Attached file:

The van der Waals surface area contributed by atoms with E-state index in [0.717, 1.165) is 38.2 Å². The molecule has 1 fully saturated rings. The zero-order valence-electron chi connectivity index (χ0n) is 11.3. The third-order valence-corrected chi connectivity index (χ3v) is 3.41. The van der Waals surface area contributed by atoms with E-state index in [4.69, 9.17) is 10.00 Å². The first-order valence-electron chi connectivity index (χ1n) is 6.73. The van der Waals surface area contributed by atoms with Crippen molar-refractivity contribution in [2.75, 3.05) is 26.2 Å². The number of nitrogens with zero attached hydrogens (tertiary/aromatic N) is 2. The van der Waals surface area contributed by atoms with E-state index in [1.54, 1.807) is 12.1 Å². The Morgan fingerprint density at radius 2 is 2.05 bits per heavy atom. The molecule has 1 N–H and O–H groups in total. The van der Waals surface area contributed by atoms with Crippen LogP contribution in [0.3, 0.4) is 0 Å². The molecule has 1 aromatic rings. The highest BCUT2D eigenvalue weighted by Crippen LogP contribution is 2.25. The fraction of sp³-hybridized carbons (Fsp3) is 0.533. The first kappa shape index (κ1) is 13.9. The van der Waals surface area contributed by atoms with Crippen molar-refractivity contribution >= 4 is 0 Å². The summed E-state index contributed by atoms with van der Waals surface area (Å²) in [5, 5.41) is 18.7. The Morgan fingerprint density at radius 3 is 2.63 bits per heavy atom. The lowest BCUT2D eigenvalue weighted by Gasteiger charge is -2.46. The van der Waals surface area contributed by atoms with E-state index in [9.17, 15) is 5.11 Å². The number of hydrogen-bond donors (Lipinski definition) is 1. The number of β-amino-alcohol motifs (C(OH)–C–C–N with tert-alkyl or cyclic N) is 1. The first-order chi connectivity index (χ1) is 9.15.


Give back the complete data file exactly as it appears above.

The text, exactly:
The van der Waals surface area contributed by atoms with E-state index in [0.717, 1.165) is 38.2 Å². The molecule has 1 fully saturated rings. The zero-order valence-electron chi connectivity index (χ0n) is 11.3. The third-order valence-corrected chi connectivity index (χ3v) is 3.41. The van der Waals surface area contributed by atoms with E-state index in [4.69, 9.17) is 10.00 Å². The first-order valence-electron chi connectivity index (χ1n) is 6.73. The van der Waals surface area contributed by atoms with Crippen molar-refractivity contribution in [2.75, 3.05) is 26.2 Å². The number of nitrogens with zero attached hydrogens (tertiary/aromatic N) is 2. The van der Waals surface area contributed by atoms with E-state index in [1.54, 1.807) is 12.1 Å². The Morgan fingerprint density at radius 2 is 2.05 bits per heavy atom. The molecule has 1 N–H and O–H groups in total. The van der Waals surface area contributed by atoms with Crippen LogP contribution in [0.3, 0.4) is 0 Å². The molecule has 1 aromatic rings. The highest BCUT2D eigenvalue weighted by Crippen LogP contribution is 2.25. The fraction of sp³-hybridized carbons (Fsp3) is 0.533. The first kappa shape index (κ1) is 13.9. The van der Waals surface area contributed by atoms with Crippen molar-refractivity contribution >= 4 is 0 Å². The summed E-state index contributed by atoms with van der Waals surface area (Å²) in [5, 5.41) is 18.7. The Morgan fingerprint density at radius 3 is 2.63 bits per heavy atom. The lowest BCUT2D eigenvalue weighted by Gasteiger charge is -2.46. The van der Waals surface area contributed by atoms with E-state index in [9.17, 15) is 5.11 Å². The number of hydrogen-bond donors (Lipinski definition) is 1. The number of β-amino-alcohol motifs (C(OH)–C–C–N with tert-alkyl or cyclic N) is 1. The first-order chi connectivity index (χ1) is 9.15.